“Honey, time marches on and eventually you realize it is marchin’ across your face.” – Truvy, from Steel Magnolias
October 9-10, 2015
On our way to Texas we decided to overnight in Natchitoches, Louisiana. Natchitoches, pronounced “nack-uh-tish”, should not be confused with Nacogdoches, a Texas town, or with Natchoswitchees, a high calorie snack food. The town, established in 1714 near a village of Indians of the same name, is the oldest permanent settlement in the region and has Cane River Lake running through its downtown. For a number of universities, it serves as the spring break training location for their crew teams. For Civil War fans, it’s known as the town set on fire by Union solders as they retreated after failing to capture Shreveport. Music fans may know it as the site of the 1973 plane crash that claimed the life of singer Jim Croce, who was unable to save time in a bottle. For shoppers, it’s the place to visit Kaffie-Frederick, Inc., which was founded in 1863, has been featured on Duck Dynasty and Cajun Pawn, and is the oldest general store in Louisiana. For Louisiana sports fans, it offers the Louisiana Sports Hall of Fame. Tourists may know it for its Christmas Festival lights and Bayou Pierre Alligator Park. Food fans will head to Lasoyne’s Meat Pie Restaurant, home of the famous meat pie, one of the official state foods of Louisiana. For history buffs, it offers the Cane River National Heritage Area, a 116,000-acre area that includes sites such as the Oakland Plantation, Melrose Plantation, Magnolia Plantation, and several more. Put all that together, and you get a town named one of the top six places to retire in the United States by Kiplinger’s Personal Finance Magazine.
What drew us to Natchitoches, however, had nothing to do with any of those things. Instead, we chose it primarily based on a popular and award-winning movie that was filmed there: Steel Magnolias. This 1989 comedy-drama is about the bond between a group of women in a small southern community, and how they cope with the death of one of their own. The film is based on a play by Richard Harling, which is based on Starling’s real life and death of his sister due to early diabetes. Dolly Parton, Daryl Hannah, Sally Field, Julia Roberts, Olympia Dukakis, and Shirley MacLaine star in the movie, which grossed over $135 million.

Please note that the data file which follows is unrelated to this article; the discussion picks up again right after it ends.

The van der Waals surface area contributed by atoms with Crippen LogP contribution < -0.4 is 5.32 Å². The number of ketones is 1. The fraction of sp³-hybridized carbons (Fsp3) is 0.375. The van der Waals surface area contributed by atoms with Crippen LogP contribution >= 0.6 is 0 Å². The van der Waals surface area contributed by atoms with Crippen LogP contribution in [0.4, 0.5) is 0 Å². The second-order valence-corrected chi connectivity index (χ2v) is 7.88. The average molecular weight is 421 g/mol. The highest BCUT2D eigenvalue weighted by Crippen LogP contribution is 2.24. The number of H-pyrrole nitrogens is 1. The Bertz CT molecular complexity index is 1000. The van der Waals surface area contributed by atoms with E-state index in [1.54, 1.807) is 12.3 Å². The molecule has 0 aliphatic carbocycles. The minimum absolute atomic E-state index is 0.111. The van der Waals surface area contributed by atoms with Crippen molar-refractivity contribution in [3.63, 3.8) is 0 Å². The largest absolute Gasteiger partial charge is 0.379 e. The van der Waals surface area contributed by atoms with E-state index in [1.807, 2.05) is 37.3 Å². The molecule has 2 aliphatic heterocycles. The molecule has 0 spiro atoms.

We did a combination driving/walking tour to several homes featured in the movie, including the Steel Magnolia. We shopped along Main Street, which lines the beautiful Cane River Lake. We had lunch at Lasoyne’s Meat Pie Restaurant and ordered, of course, their signature food, meat pie. It lived up to the hype. While there, we got a picture of a picture of Daryl Hannah visiting the restaurant during the filming of Steel Magnolias. We walked through the gardens along the riverfront where a wedding had just taken place, and enjoyed the various Halloween and Thanksgiving scenes throughout the downtown. Kaffie-Frederick General Store lived up to its billing, “You can find ANYTHING here!” We had an excellent lake-side fish and burger dinner at Cane River Bar and Grill. Needing our free WiFi fix, we finished off the night chillin’ at McD’s, where I blogged and tried to salvage my Fantasy football team and Lil Jan watched (drum roll)… Steel Magnolias on Amazon.
That brings us back to the movie, Steel Magnolias. Why that title? It is supposed to reflect the idea that the film’s female characters can be both as delicate as the magnolia flower, yet as tough as steel. Trading in three man-cards, I did a little more research on the magnolia, and found that there’s more to its story. Magnolias are multi-faceted with the potential to become trees, shrubs, evergreens or deciduous plants. They produce magnificent flowers in different colors, which have been popular around the world for centuries. The Japanese use the magnolia tree for its medicine and also grow ornamental shrubs. The bark is believed to reinvigorate a person’s chi, the life energy that breathes through all. (In America, that’s called mojo.) In China the magnolia denudate, or “jade orchid” is associated with China’s mighty imperial past, and was often used in Chinese art. During Victorian times, the magnolia flowers symbolized dignity, nobility, poise, and pride. Elsewhere, the flower has symbolized endurance, eternity, and long life, perhaps fitting since there are magnolia fossils dating back 20 million years.